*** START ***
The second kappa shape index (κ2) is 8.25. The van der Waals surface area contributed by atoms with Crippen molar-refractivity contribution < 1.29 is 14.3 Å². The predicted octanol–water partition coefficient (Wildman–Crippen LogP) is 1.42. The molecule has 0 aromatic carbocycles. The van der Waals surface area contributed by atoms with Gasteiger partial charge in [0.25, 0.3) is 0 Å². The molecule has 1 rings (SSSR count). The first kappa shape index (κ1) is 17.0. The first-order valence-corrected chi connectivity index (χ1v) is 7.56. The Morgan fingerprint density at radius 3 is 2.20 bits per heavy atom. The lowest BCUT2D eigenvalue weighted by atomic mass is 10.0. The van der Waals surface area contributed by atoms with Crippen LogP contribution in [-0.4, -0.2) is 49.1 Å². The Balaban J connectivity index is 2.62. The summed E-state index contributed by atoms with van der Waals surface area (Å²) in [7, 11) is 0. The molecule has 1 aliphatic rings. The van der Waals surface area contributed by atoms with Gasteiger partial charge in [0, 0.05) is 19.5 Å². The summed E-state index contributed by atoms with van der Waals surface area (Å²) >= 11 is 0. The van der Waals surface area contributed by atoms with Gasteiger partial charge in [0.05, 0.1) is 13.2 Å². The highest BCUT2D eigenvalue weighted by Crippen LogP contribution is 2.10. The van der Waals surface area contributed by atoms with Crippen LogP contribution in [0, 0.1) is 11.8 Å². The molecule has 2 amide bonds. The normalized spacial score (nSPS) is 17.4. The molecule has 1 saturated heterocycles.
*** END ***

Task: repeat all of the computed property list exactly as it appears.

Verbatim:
The second kappa shape index (κ2) is 8.25. The van der Waals surface area contributed by atoms with Crippen molar-refractivity contribution < 1.29 is 14.3 Å². The predicted octanol–water partition coefficient (Wildman–Crippen LogP) is 1.42. The molecule has 0 aromatic carbocycles. The van der Waals surface area contributed by atoms with Gasteiger partial charge in [0.25, 0.3) is 0 Å². The molecule has 1 rings (SSSR count). The first kappa shape index (κ1) is 17.0. The first-order valence-corrected chi connectivity index (χ1v) is 7.56. The Morgan fingerprint density at radius 3 is 2.20 bits per heavy atom. The lowest BCUT2D eigenvalue weighted by atomic mass is 10.0. The van der Waals surface area contributed by atoms with Crippen LogP contribution in [-0.4, -0.2) is 49.1 Å². The Balaban J connectivity index is 2.62. The summed E-state index contributed by atoms with van der Waals surface area (Å²) in [7, 11) is 0. The molecule has 1 aliphatic rings. The van der Waals surface area contributed by atoms with Gasteiger partial charge in [0, 0.05) is 19.5 Å². The summed E-state index contributed by atoms with van der Waals surface area (Å²) >= 11 is 0. The van der Waals surface area contributed by atoms with Gasteiger partial charge in [0.05, 0.1) is 13.2 Å². The highest BCUT2D eigenvalue weighted by Crippen LogP contribution is 2.10. The van der Waals surface area contributed by atoms with Crippen LogP contribution in [0, 0.1) is 11.8 Å². The molecule has 2 amide bonds. The normalized spacial score (nSPS) is 17.4. The molecule has 1 saturated heterocycles.